Infertility treatments like in vitro fertilization (IVF) are expensive. Very expensive. But in some states, insurance companies are required to cover the cost, making them fertility friendly. The National Infertility Association, also known as RESOLVE, has just put together a “Fertility Scorecard.” Released at the start of National Infertility Awareness Week, the scorecard ranks all 50 states and the District of Columbia to show how friendly — or unfriendly — each state is toward families struggling with infertility.
RESOLVE gave each state an A-F grade based on things like how many accredited infertility clinics there are, access to support groups and whether a state requires insurance companies to cover infertility treatments. Massachusetts was ranked the number one fertility-friendly state, partially because it requires insurance companies that provide pregnancy-related benefits to cover diagnosis and treatment of infertility, including IVF.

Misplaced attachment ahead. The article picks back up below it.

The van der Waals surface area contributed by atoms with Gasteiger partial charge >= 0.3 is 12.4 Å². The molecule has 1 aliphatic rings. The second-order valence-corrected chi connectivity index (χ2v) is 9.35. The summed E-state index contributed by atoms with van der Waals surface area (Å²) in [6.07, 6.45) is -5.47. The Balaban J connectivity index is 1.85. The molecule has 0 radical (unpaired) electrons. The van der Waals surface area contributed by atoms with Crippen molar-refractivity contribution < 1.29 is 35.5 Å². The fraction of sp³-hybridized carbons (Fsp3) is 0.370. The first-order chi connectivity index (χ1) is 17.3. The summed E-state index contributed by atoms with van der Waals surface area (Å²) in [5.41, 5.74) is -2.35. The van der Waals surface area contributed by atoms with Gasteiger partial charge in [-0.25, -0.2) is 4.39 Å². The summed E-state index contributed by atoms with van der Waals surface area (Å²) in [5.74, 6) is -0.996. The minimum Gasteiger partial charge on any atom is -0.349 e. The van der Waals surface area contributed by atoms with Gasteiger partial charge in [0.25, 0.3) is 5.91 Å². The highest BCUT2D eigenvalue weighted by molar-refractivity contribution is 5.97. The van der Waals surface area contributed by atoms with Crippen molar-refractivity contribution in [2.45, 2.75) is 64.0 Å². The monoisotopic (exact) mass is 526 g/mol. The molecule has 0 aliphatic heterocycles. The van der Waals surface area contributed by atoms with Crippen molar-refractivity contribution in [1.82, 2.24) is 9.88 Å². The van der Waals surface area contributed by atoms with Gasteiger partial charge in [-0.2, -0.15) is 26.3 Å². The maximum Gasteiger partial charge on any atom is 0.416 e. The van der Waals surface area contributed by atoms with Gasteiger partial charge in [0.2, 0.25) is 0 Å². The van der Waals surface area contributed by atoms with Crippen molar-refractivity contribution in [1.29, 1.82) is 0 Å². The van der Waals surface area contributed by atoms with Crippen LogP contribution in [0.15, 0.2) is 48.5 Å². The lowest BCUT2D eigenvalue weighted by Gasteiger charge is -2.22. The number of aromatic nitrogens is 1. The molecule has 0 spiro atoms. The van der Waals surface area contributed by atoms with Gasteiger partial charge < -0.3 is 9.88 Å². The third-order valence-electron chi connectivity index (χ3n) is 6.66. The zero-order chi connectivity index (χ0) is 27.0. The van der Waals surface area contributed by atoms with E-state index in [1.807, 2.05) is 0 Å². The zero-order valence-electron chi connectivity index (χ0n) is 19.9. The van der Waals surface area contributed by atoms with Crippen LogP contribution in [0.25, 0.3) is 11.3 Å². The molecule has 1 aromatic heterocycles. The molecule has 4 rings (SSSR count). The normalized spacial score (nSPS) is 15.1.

On the other end of the spectrum, Georgia was ranked the worst because it has few resources and doesn’t have a law requiring insurance companies to cover fertility treatments. See how your state ranks by clicking on the National Fertility Association’s map.
If you’re struggling with infertility, these tips and resources can help:
Do your homework: Research the legislation and insurance mandates in your state — it could impact the cost and type of treatment you get. Talk to your insurance company to determine the extent of your fertility benefits (they are required to give you that information). Ask for written confirmation of your benefits to protect yourself from fees that aren’t covered by your insurance plan.
Ask for coverage at work: Does your employer offer insurance that covers infertility treatments? If not, ask about it! Get more information and a template letter that you can use to ask your human resources department about covering infertility treatments.
Be realistic about money: Can you afford it? Research the costs of infertility treatments, like intrauterine insemination (IUI), IVF, embryo transfer and sperm or egg donation so you can determine how you will pay for it.
Get financial help: If you can’t afford treatment, ask your fertility clinic if they offer a payment plan or even a refund program if the treatment doesn’t work. You can also apply for an infertility grant or scholarship.
Originally published for iVillage May 10, 2013